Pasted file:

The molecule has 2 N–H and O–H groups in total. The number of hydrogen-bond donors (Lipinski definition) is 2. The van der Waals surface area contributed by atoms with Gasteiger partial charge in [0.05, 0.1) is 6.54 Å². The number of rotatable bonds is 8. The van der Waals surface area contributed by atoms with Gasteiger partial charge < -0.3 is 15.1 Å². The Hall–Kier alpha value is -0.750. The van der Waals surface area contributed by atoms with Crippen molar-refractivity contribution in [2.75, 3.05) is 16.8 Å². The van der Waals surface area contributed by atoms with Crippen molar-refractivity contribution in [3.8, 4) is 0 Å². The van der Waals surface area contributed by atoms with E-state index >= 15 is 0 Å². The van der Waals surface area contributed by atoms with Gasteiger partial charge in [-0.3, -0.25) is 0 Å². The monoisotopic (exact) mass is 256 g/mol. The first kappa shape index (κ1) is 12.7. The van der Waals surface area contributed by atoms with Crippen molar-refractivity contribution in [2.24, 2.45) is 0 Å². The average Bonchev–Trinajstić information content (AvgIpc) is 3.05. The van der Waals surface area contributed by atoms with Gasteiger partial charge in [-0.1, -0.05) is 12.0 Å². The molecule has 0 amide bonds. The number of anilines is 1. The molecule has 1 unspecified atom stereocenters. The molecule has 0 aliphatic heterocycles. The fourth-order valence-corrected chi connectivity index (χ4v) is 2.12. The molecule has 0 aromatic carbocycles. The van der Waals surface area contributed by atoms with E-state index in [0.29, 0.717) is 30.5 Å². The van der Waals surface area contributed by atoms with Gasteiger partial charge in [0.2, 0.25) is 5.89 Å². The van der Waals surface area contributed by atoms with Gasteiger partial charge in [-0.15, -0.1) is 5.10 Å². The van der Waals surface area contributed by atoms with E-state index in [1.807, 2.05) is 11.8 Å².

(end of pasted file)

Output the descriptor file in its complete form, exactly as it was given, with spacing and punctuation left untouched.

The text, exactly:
The molecule has 2 N–H and O–H groups in total. The number of hydrogen-bond donors (Lipinski definition) is 2. The van der Waals surface area contributed by atoms with Gasteiger partial charge in [0.05, 0.1) is 6.54 Å². The number of rotatable bonds is 8. The van der Waals surface area contributed by atoms with Gasteiger partial charge < -0.3 is 15.1 Å². The Hall–Kier alpha value is -0.750. The van der Waals surface area contributed by atoms with Crippen molar-refractivity contribution in [2.75, 3.05) is 16.8 Å². The van der Waals surface area contributed by atoms with Crippen molar-refractivity contribution in [3.8, 4) is 0 Å². The van der Waals surface area contributed by atoms with E-state index >= 15 is 0 Å². The van der Waals surface area contributed by atoms with Gasteiger partial charge in [-0.3, -0.25) is 0 Å². The monoisotopic (exact) mass is 256 g/mol. The first kappa shape index (κ1) is 12.7. The van der Waals surface area contributed by atoms with Crippen molar-refractivity contribution in [2.24, 2.45) is 0 Å². The average Bonchev–Trinajstić information content (AvgIpc) is 3.05. The van der Waals surface area contributed by atoms with Gasteiger partial charge in [-0.1, -0.05) is 12.0 Å². The molecule has 0 amide bonds. The number of anilines is 1. The molecule has 1 unspecified atom stereocenters. The molecule has 0 aliphatic heterocycles. The fourth-order valence-corrected chi connectivity index (χ4v) is 2.12. The molecule has 0 aromatic carbocycles. The van der Waals surface area contributed by atoms with E-state index in [0.29, 0.717) is 30.5 Å². The van der Waals surface area contributed by atoms with Gasteiger partial charge in [0.2, 0.25) is 5.89 Å². The van der Waals surface area contributed by atoms with Gasteiger partial charge in [-0.15, -0.1) is 5.10 Å². The van der Waals surface area contributed by atoms with E-state index in [1.807, 2.05) is 11.8 Å².